A first-person account from off the beaten track,
as told to Anne Ford.
“I’ve never been afraid of walking down a dark alley. There’s a chaos and anarchy that is very refreshing, as opposed to Main Street, where everything is regulated and nothing is surprising. I started photographing these places, like an alley in the middle of the night with puke on the ground and graffiti and an old mattress, and somehow the pictures end up having this positive feel.
“I’ve run from street gangs. I’ve had people point guns at me. I’ve had drug addicts try to attack me. The police stop and frisk me regularly. The craziest thing that’s ever happened was on one of my night shoots in Compton, California. I found a couple of guys who were willing to go with me to watch my back, and the three of us end up in this alley, doing a shoot. We’re there for about half an hour before 12 guys—all of them in hoodies tied real tight so you could just see a little bit of their face—run down the alley towards us, yelling.
“We jump in the van, we lock the doors. The gang surrounds the van and tells us to get out. I think, ‘If I gun it, I might hit one of these guys, and I think this van’s gonna be full of bullet holes soon after.’ And because I’m a photographer, I think, ‘If I stick around and talk to these people, maybe I can still get a shot.’
“So I roll down the window a little bit, and I start apologizing. The gang leader says, ‘Wait a minute. Don’t I know you? Aren’t you Luis?’ I say, ‘Yeah, man! I’m Luis!’ And he goes, ‘I know this guy! He’s cool!’ I open the door to this sea of love. They’re hugging me and giving me high fives. ‘We didn’t know you were Luis!’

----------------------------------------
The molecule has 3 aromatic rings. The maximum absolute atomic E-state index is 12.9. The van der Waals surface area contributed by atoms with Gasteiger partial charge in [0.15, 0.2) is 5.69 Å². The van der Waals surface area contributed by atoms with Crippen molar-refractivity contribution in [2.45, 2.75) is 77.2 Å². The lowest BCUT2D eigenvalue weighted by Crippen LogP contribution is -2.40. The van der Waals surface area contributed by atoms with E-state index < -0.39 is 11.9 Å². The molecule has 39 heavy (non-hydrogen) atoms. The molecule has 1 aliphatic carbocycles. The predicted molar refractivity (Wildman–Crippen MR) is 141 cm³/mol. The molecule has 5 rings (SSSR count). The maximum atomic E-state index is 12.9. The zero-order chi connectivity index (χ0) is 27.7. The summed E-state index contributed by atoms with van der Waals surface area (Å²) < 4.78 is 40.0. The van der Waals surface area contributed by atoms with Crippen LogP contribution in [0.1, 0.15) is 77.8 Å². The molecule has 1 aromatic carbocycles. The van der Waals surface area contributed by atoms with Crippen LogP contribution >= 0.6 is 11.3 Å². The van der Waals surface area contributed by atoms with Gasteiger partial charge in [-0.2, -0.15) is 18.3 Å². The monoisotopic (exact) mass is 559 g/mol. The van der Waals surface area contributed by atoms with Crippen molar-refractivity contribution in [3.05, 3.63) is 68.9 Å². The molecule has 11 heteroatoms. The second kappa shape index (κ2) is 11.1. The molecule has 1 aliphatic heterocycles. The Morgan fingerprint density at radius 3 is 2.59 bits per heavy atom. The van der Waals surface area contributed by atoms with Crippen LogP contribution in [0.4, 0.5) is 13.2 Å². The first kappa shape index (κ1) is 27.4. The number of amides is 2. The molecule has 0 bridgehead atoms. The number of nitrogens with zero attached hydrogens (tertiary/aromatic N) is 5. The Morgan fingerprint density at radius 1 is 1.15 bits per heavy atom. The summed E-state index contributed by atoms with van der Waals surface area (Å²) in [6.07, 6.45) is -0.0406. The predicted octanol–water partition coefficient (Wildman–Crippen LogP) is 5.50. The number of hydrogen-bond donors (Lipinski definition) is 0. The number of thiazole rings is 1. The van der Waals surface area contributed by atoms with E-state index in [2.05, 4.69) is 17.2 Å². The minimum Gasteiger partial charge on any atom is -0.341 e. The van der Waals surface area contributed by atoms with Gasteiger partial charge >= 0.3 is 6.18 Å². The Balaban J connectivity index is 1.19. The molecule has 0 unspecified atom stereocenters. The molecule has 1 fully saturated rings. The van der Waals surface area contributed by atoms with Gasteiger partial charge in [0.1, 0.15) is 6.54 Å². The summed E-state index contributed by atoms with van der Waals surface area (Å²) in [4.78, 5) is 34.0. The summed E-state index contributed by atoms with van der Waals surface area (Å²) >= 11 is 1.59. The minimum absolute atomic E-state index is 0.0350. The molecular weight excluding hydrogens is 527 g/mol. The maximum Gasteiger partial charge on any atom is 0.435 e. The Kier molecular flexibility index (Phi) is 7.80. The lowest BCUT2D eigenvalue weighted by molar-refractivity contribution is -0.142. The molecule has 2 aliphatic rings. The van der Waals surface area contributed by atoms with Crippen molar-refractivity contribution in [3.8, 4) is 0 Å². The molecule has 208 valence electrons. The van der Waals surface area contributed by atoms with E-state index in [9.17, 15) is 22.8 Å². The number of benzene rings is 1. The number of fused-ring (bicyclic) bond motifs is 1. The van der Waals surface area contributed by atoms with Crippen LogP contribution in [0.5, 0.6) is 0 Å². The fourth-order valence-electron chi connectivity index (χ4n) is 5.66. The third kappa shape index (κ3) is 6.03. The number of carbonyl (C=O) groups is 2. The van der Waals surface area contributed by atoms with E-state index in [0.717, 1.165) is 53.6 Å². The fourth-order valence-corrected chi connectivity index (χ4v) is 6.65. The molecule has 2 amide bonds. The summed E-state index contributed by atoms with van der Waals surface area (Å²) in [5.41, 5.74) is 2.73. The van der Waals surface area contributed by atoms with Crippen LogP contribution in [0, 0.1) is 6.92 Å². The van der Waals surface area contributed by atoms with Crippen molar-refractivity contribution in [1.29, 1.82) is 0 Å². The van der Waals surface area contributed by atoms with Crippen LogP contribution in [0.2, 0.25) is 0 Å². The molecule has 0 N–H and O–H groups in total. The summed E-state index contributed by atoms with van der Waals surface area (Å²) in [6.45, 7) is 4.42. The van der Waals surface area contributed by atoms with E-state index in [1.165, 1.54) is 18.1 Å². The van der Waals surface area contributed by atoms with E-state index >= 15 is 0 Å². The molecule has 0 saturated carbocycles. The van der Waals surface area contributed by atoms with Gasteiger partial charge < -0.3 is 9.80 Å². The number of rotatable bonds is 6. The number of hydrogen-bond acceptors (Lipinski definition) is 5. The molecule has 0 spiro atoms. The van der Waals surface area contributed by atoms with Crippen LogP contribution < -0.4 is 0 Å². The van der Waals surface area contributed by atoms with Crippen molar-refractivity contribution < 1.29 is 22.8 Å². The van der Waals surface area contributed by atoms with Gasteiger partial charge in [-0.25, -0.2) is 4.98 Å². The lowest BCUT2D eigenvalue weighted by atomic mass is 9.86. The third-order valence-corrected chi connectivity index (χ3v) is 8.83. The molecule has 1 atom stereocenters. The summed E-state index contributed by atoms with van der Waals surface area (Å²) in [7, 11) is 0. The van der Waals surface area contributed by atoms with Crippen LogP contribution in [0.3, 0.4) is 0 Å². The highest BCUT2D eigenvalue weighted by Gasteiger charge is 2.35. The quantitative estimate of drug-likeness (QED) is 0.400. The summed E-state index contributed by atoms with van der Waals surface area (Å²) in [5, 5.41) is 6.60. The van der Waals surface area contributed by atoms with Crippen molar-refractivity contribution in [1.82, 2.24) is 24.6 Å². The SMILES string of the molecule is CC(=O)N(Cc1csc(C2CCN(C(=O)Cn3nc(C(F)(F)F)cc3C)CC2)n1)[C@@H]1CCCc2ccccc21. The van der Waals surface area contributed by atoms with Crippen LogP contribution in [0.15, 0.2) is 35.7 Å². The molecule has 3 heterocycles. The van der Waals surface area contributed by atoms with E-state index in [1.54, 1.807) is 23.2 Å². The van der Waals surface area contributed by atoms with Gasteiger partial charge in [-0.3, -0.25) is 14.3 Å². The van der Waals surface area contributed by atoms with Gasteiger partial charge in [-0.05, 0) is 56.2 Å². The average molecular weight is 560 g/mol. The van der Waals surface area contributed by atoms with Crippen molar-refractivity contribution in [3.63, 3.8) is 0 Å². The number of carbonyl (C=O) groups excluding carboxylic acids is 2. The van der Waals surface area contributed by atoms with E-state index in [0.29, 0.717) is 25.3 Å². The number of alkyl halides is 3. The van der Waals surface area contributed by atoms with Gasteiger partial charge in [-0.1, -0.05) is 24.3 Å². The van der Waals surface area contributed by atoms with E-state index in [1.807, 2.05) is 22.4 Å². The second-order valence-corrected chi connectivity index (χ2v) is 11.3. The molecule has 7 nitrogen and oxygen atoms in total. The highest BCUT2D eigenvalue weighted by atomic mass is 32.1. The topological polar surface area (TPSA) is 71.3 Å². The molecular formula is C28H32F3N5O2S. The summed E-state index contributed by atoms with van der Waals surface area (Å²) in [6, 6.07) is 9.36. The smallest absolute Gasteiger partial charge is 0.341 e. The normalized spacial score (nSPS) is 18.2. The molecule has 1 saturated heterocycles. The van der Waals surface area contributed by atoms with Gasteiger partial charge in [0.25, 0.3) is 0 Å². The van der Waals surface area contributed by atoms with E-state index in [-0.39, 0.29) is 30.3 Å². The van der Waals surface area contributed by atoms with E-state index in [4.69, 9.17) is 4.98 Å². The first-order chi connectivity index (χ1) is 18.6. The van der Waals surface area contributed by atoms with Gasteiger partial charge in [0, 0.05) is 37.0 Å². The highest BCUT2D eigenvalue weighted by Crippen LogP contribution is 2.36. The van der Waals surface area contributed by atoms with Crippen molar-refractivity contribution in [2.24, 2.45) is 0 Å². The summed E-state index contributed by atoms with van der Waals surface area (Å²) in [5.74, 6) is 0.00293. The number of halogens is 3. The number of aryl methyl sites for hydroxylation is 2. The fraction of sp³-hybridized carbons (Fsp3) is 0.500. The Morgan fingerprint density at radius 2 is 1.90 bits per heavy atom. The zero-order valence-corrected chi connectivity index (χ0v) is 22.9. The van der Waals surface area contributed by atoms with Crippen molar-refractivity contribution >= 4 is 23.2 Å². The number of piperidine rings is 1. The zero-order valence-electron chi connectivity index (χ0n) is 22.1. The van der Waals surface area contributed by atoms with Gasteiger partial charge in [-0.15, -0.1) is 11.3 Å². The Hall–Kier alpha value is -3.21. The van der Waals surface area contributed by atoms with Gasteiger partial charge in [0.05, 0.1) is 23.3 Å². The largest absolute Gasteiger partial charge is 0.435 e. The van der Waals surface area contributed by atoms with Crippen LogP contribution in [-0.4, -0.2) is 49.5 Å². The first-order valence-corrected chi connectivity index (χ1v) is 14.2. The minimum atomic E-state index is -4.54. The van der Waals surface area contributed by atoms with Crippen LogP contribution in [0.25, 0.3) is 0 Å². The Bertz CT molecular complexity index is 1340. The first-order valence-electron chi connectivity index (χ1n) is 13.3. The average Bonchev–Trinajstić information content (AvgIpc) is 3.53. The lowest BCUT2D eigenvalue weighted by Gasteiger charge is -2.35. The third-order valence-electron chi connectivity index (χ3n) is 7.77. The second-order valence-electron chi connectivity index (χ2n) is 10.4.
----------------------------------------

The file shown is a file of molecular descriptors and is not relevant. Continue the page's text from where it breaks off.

“So Jorge, the leader, says, ‘If you want to take your photos, go ahead.’ A few of the gang members stick around; the rest of them go off to do whatever it is they do. We get back to doing this photograph, and 20 minutes later, a police car races through this alley. I was in the middle of this long exposure, and I saw the police car was gonna ruin it, so I’m running to the camera to block the lens. The cops jump out, and since I’m running, one of them points his laser-guided gun at me, and when I face him, I notice that I’ve got a vibrating red dot on my chest.
“Soon after, Jorge goes, ‘Hey, officers, you know Lieutenant [name withheld]? He’s a friend of mine.’ The cops turn white. They step back to their vehicle and say, ‘We’re so sorry, we’re gonna leave now.’ It turns out that Lieutenant [name withheld] was being paid off by this gang.
“After that happens, Jorge comes up to me and says, ‘You’re not Luis, are you?’ I say, ‘I’m not Luis. My name’s Xavier.’ He starts laughing. It just doesn’t matter anymore. He says, ‘Let’s go on with your photo.’ I get a nice shot, and when it’s over, we do a group photo, and above my shoulder in the group photo is some graffiti on a wall behind me that kind of reads ‘Luis.’ I ended up calling that photo Angel Luis.”
This article has been amended to shield the identity of the lieutenant.